Before the 2016 season of the BRIC Celebrate Brooklyn concert series came to a close this past weekend, the Prospect Park Bandshell saw yet another night of magnificent music, this time with none other than the living legend Herbie Hancock at the top of the bill. Hancock needs no introduction. His musical career has spanned decades and genres, has been entwined with too many other groundbreaking artists to count, and has left an indelible mark everywhere he’s been and beyond. Traces of his influence could even be seen in the opening acts this night–the Robert Glasper Experiment and Jamie Lidell–from the keytar connection (one for Hancock, one for Robert Glasper collaborator Casey Benjamin) to the fluid jazz-funk sound that is prevalent now, decades after Hancock helped pioneer it.
The flow of creativity is not one way, however, and Hancock is still the open, adventurous artist he has always been. He sang through a vocoder (a synthesizer that modulates the pitch of vocal input) and was joined by the spectacular young drummer Trevor Lawrence Jr., whose style emerges from the world of some of the most innovative contemporary jazz and hip-hop drummers. Also performing with Hancock was a formidable group of magnificent musicians: virtuosic Beninese guitarist Lionel Loueke, bassist James Genus, and sax and keyboard player Terrace Martin. Each of these musicians have impressive solo careers across the musical spectrum (for instance, Genus is currently the bassist for the Saturday Night Live band, and Martin has produced dozens of excellent hip-hop albums, including Kendrick Lamar’s To Pimp A Butterly). For one song, Loueke led the group in a song that bloomed into a hard funk jam from a gorgeous solo with guitar and his own voice singing a chorus through an auto-harmonizer in Fon, Loueke’s native tongue.
You get a sense from seeing Herbie Hancock watch his group perform that he has very genuine respect and admiration for his fellow musicians and curiosity about their playing. He listens intently, gives them space and doesn’t try to control or impose, which is perhaps why he is the musician that he is–one that isn’t constrained but is always looking to learn and create new, fresh sounds. Tonight, their sound ranged–sometimes within one song, like their “Watermelon Man” medley–from classic Stevie Wonder-style funk with twangy synth to wild and free jazz fusion. For all of us in the audience who’ve forever heard and revered the name and sounds of Herbie Hancock, this was a beautiful thing to experience. If you have a chance to see Hancock live soon, do so.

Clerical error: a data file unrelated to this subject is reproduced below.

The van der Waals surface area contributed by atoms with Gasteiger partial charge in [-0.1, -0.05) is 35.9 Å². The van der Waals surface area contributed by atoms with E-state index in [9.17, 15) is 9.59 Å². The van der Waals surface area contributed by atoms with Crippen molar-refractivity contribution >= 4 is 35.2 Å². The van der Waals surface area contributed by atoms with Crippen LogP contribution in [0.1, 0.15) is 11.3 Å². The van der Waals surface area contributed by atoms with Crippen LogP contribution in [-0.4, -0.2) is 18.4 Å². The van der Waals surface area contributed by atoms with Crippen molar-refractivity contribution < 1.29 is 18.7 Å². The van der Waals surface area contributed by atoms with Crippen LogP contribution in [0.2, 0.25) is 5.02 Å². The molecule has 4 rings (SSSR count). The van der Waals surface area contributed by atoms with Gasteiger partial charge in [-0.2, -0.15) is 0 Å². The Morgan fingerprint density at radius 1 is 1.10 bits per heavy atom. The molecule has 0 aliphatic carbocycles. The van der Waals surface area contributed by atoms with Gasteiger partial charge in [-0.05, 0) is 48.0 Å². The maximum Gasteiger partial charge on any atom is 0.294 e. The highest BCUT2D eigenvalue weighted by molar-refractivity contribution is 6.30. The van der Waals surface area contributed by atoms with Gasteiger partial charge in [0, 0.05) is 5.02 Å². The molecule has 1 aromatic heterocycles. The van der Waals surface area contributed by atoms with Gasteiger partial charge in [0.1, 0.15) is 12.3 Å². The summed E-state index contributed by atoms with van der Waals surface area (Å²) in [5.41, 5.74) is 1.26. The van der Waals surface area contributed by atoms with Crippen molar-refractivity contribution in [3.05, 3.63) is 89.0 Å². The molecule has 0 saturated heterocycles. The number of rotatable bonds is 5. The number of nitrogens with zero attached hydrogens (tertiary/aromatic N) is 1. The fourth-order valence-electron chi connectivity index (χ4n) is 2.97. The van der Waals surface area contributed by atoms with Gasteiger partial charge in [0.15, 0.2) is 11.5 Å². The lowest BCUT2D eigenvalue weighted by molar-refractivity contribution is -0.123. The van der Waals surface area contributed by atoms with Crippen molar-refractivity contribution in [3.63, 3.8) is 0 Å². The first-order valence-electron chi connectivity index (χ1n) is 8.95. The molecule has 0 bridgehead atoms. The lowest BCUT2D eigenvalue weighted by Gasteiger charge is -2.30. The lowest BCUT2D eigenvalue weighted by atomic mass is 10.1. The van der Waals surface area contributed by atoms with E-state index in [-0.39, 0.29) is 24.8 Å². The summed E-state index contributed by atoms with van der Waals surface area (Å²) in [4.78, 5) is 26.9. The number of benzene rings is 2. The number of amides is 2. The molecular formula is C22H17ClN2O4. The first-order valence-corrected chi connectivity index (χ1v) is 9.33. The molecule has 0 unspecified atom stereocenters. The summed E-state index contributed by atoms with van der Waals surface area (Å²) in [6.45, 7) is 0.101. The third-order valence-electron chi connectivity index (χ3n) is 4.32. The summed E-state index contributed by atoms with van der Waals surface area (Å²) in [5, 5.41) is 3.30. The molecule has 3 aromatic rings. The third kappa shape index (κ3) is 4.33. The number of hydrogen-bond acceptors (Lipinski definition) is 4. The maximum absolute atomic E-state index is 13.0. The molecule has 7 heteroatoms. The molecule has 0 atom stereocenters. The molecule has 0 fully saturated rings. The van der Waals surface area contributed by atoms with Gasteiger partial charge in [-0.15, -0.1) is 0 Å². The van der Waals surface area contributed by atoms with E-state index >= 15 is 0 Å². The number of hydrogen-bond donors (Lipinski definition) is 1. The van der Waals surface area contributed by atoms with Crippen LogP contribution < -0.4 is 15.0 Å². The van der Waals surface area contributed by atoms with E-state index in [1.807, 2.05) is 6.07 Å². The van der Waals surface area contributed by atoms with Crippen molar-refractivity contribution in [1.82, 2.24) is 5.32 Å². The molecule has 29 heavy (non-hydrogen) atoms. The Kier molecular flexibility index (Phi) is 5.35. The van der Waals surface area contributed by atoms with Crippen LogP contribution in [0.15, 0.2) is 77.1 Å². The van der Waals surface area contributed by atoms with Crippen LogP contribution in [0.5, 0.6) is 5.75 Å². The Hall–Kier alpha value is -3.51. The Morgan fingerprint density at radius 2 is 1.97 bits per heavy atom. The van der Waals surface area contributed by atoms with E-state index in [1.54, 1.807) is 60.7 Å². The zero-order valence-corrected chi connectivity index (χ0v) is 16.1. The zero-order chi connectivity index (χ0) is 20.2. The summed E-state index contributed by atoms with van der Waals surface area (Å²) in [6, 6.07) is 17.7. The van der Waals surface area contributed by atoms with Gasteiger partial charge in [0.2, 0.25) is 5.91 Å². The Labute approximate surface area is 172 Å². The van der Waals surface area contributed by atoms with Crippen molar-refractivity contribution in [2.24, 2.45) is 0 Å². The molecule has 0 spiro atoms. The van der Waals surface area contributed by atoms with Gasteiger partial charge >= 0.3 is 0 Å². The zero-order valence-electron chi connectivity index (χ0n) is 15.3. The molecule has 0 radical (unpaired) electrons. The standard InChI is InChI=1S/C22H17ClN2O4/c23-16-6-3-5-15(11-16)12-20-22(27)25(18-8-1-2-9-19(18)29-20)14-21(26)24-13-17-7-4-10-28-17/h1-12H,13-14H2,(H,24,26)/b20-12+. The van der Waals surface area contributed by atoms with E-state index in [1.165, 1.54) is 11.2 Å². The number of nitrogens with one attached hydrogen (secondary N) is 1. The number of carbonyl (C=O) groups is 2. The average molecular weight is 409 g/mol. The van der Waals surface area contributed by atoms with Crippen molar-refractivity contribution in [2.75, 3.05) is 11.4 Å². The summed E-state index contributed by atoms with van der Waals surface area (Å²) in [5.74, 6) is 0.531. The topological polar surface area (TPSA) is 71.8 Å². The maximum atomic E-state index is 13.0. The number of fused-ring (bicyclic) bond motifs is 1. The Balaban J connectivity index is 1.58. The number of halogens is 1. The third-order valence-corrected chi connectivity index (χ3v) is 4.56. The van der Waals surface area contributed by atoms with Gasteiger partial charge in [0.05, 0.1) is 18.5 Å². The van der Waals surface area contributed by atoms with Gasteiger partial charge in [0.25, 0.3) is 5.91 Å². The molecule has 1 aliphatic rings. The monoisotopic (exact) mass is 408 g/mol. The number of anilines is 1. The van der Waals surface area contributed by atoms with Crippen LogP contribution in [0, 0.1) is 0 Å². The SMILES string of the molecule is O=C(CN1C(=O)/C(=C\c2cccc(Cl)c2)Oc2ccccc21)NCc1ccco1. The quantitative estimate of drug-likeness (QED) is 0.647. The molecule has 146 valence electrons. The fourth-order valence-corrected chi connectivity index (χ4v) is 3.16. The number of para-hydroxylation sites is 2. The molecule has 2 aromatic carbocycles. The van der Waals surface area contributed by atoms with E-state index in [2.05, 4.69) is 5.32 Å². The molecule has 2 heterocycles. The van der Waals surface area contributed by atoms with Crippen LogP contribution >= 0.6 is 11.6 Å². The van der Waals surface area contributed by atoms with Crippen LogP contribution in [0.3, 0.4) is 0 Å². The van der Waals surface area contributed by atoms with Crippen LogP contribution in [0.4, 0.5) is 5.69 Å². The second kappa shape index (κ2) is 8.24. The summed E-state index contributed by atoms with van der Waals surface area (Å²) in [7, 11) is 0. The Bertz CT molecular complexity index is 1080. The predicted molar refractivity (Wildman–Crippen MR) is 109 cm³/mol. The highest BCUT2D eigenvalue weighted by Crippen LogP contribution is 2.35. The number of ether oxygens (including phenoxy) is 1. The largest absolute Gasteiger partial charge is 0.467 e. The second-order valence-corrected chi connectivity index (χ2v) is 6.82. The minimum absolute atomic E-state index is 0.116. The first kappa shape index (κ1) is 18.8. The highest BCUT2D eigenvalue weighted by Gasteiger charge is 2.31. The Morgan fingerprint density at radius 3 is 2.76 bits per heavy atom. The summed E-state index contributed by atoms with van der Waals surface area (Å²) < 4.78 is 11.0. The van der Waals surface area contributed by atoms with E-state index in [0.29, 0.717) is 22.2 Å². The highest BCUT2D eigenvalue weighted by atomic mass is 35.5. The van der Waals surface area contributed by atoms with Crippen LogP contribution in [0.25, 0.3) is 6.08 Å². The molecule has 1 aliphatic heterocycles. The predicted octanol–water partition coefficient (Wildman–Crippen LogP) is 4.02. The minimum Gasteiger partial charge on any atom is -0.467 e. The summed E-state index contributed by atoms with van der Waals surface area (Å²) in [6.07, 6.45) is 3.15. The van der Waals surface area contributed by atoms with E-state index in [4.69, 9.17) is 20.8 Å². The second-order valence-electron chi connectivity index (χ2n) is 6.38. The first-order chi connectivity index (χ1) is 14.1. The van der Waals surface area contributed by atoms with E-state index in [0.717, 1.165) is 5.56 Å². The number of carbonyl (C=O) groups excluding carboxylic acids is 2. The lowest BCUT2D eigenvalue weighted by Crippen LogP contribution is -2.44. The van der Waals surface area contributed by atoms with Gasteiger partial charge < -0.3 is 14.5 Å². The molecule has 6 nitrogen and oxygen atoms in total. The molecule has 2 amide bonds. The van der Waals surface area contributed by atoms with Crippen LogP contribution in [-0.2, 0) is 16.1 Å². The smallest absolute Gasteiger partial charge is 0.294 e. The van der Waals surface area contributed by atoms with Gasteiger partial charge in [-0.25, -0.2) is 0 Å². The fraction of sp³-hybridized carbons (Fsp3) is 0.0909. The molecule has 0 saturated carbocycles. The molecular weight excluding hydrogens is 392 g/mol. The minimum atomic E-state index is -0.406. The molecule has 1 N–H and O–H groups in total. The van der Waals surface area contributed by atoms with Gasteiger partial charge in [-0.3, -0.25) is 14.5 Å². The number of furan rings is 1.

The Robert Glasper Experiment set the stage for Herbie Hancock. Glasper, a pianist whose art knows no bounds, has worked with just about every revered jazz, neo-soul, r&b and hip-hop artist out there: the likes of Erykah Badu, Jill Scott, Yasiin Bey (Mos Def), Meshell Ndegeocello, Snoop Dogg, Kendrick Lamar, Stevie Wonder and J Dilla. His Grammy Award-winning album Black Radio is probably one of the most exceptional works of art I have ever heard. All of his albums do incredible things to the mind and body with their rich arrangements, harmonic hues so full of emotion and Glasper’s stunning piano work. In reverence for Herbie Hancock and in step with his genre-blending, Glasper arranged two gorgeous medleys of Hancock’s song “Maiden Voyage” and Radiohead’s “Everything in Its Right Place” on his albums Mood and In My Element . His most recent album is Everything’s Beautiful, a stunning album in tribute to Miles Davis that features collaborations with Stevie Wonder, Erykah Badu, Haitus Kaiyote and others. His creative abundance has pushed the jazz, soul, r&b, and hip-hop worlds together in new and beautiful ways.
Although their set was unfortunately cut short by an earlier thunderstorm that delayed the concert start, Glasper and his Experiment filled that bandshell with their glowing, moody, transcendent sounds. Casey Benjamin fronts the group on vocoder, keytar, saxophone and excellent fashion sense, with rock-solid bassist Derrick Hodge and mind-blowing drummer Mark Colenburg keeping it all moving. Some high points of the set: Casey Benjamin’s four-minute sax solo, rocking back and forth over the churning sound waves of Glasper and company; Glasper’s entrancing, sparsely lit duet with Colenburg–flowing piano paired with unwavering, lightning-speed drum strokes; and surprise appearances from the rapper Common, and the singer and longtime Glasper collaborator Bilal. Next time they come to town, hopefully we’ll get far more than 30 minutes of their inimitable sound.
Jamie Lidell, a British-born soul singer living in Nashville, opened the evening. He layers vocal tracks, often in a one-man band format, beat-boxing and singing soulful tunes. Tonight he was joined onstage by a full band, together crafting a high-powered, bright sound that hearkened back to old-school r&b and soul.